Get it done!
That should be the simple goal of the organisers of the Supercars championship as half its teams have become sporting refugees as a result of the NSW border lockdown with Victoria.
There have already been major changes to the original revised calendar that was released on May 17 which had the 2020 season ending in February next year.
You can forget the current revised-revised calendar, which was made public on June 19, being completed as it currently stands.
While there are many stakeholders involved who all have to be considered, there is now license to be as creative as possible in an effort to get in a championship.
Completing the contractual obligations to ensure as much financial return to the teams as possible has to be the number one focus.
That was the main consideration when the calendar was originally changed to finish in 2020 and it has to be even a bigger priority now – races on TV.
While everyone has an idea of what should be done, the majority of concepts have a limited life span because of the environment which changes almost by the hour.
The volatility of the situation means that action has to be taken in the short term wherever an opportunity presents itself with the simple priority of going racing.
Back to back events at Sydney Motorsport Park, back to back rounds in Darwin, and even the opportunity for a sprint race at Bathurst need to be seriously put in the mix.
Even a mid-week night race at SMP has to be part of the ‘out of the box’ thinking, which could ultimately change the way we think about future programmes.
An event at Queensland Raceway after Townsville and even another event at SMP before a Supercheap Auto Bathurst 1000 finale would help achieve the number of rounds required.
A Bathurst grand finale would give teams the breathing space they need and a chance to regroup before a fresh start in 2021.
With State elections due in both the Northern Territory (August 22) and Queensland (October 31), both governments are obviously keen to be seen as proactive as possible and bringing a focus to their regions from a tourism perspective.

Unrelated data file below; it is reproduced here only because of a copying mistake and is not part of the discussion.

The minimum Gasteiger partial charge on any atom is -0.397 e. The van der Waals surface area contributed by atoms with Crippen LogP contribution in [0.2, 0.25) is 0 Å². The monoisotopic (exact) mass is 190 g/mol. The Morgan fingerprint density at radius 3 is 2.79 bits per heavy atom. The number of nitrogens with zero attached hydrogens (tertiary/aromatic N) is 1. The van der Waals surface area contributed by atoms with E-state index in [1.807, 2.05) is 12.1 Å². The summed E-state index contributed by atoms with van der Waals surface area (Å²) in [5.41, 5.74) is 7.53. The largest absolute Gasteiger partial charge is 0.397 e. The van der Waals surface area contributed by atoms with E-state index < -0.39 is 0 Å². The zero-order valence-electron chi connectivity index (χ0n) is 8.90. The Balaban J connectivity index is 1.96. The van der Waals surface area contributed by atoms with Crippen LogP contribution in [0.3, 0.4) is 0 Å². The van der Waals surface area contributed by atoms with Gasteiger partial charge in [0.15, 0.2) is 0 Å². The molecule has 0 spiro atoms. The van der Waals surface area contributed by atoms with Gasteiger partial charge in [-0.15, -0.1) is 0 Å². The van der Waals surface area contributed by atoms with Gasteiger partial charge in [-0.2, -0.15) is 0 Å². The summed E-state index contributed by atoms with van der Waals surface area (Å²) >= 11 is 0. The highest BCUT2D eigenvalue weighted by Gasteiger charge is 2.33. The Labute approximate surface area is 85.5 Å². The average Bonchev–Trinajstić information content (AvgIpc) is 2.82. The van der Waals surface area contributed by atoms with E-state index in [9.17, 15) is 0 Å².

At the same time, they would never want to be seen to be putting any of their constituents at ‘risk’ and would shut down their events at the first sign of any threat, which would mean more changes.
Everything needs a plan A, B, C, D, E and F.
The greatest obstacle provided by the coronavirus pandemic is the ‘unknown’ and that is why organisers have to play to their biggest asset which is what they do know and what they are aware of.
What we know is that up to 14 people from each two-car team from Victoria as well as suppliers and officials are now on the road for an unspecified amount of time.
The available leverage is that teams will basically be available for any short-term plans that are put in place, no matter how different or unique or they might be.
At all times there needs to be a consideration of the financial implications at all levels, which means everyone working smarter and being as fluid as possible.
We also know that the sport is facing the biggest challenge in its history and the Victorian lockdown has squeezed the financial handcuffs even tighter.
As proven with the exodus of Victorian teams overnight, everyone has to adapt to reach a common goal of survivaL
There has been plenty of praise for the Victorian teams in their efforts to get the hell out of town at short notice, but the writing was on the wall last week.
All indicators needed were provided when the AFL started moving all its teams out of the state. It was a no brainer that they had some inside running on what was coming.
The biggest difference between the AFL and Supercars is that the individual Supercar teams are footing the bill and they are making that investment for their own survival, which directly benefits the sport as a whole.
For that, they must be applauded.
The goal now has to be to get the Victorian personnel home as quickly as possible, but with the understanding that might not be until October.
That is a tough realisation, especially for those with young families, but these are unprecedented times that require the toughness and sacrifice that our sport is known for.
The reality is that no one in the sport signed up for what they are currently facing, but the job has to be done. There is no alternative if everyone is to come out the other side.
Everyone needs to work together, including the fans who, now more than ever, need to remain loyal, adaptable and supportive as solutions continue to be found.